Record Display for the EPA National Library Catalog


Main Title Fate of Tn5 Mutants of Root Growth-Inhibiting 'Pseudomonas' sp. in Intact Soil-Core Microcosms.
Author Fredrickson, J. M. ; Bentjen, S. A. ; Bolton, H. ; Li, S. W. ; Van Voris, P. ;
CORP Author Battelle Pacific Northwest Labs., Richland, WA. ;Idaho Univ., Moscow. Dept. of Bacteriology and Biochemistry.;Corvallis Environmental Research Lab., OR.;Department of Energy, Washington, DC.
Publisher c1989
Year Published 1989
Report Number DE-AC06-76RLO 1830; EPA/600/J-89/302;
Stock Number PB90-196577
Additional Subjects Mutations ; Soil microbiology ; Pseudomonas ; Wheat ; Toxins ; Graphs(Charts) ; Reprints ; Mutagenicity tests ; Oligochaeta ; Genetic engineering ; Biological transport
Library Call Number Additional Info Location Last
NTIS  PB90-196577 Some EPA libraries have a fiche copy filed under the call number shown. 07/26/2022
Collation 9p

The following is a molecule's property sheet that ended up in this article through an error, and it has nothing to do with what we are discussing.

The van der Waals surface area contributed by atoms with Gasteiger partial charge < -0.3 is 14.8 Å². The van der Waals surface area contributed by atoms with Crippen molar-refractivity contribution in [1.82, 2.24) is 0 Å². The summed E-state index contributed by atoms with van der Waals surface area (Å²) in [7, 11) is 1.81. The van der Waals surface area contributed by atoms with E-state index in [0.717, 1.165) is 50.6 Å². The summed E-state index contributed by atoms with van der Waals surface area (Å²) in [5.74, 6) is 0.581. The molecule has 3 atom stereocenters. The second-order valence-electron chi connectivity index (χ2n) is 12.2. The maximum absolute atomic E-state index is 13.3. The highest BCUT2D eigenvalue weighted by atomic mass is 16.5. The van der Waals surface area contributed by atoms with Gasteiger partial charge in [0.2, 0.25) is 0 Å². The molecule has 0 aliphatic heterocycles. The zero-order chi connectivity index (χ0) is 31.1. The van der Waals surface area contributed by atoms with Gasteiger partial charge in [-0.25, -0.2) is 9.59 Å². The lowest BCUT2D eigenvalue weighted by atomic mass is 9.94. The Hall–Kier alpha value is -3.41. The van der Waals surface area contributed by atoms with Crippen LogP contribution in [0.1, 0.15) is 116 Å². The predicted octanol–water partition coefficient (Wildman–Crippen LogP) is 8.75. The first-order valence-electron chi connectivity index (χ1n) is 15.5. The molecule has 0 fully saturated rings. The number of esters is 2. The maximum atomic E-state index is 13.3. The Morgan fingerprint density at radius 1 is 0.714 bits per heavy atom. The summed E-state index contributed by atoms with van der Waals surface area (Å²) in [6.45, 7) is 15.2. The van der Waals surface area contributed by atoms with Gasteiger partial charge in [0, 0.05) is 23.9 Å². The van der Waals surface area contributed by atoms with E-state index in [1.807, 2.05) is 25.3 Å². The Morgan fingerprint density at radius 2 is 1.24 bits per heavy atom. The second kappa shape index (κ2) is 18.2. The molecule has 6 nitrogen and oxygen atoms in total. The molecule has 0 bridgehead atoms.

Transposon Tn5 mutants of a wheat root growth-inhibiting nonfluorescent Pseudomonas sp. were inoculated into intact soil-core microcosms to determine the utility of intact soil cores for evaluating the fate and transport of microorganisms in agricultural ecosystems. Transposon Tn5 mutants that no longer produced a toxin (tox-) to inhibit the growth of wheat roots or Escherichia coli, and Tn5 mutants that retained the toxin-producing ability (tox+), were inoculated into plow layer soil of intact soil-core microcosms. Spring wheat was then planted, and Tn5 mutant populations were enumerated over time in the bulk soil and with depth in the bulk soil, rhizosphere, and rhizoplane. Pseudomonas sp. Tn5 mutants were observed in soil-core leachates and in the gut of earthworms introduced into microcosms. The population of the introduced Tn5 mutants declined over time in the surface soil, but colonized the wheat rhizosphere and rhizoplane throughout the 60-cm soil-core depth. Rhizoplane populations of the tox+ Tn5 mutants were higher than populations of tox- mutants at the seedling stage, but significant differences were not observed at later stages of plant growth or in the rhizosphere. The Tn5 mutants were transported through the core with percolating water and were present in the gut of earthworms.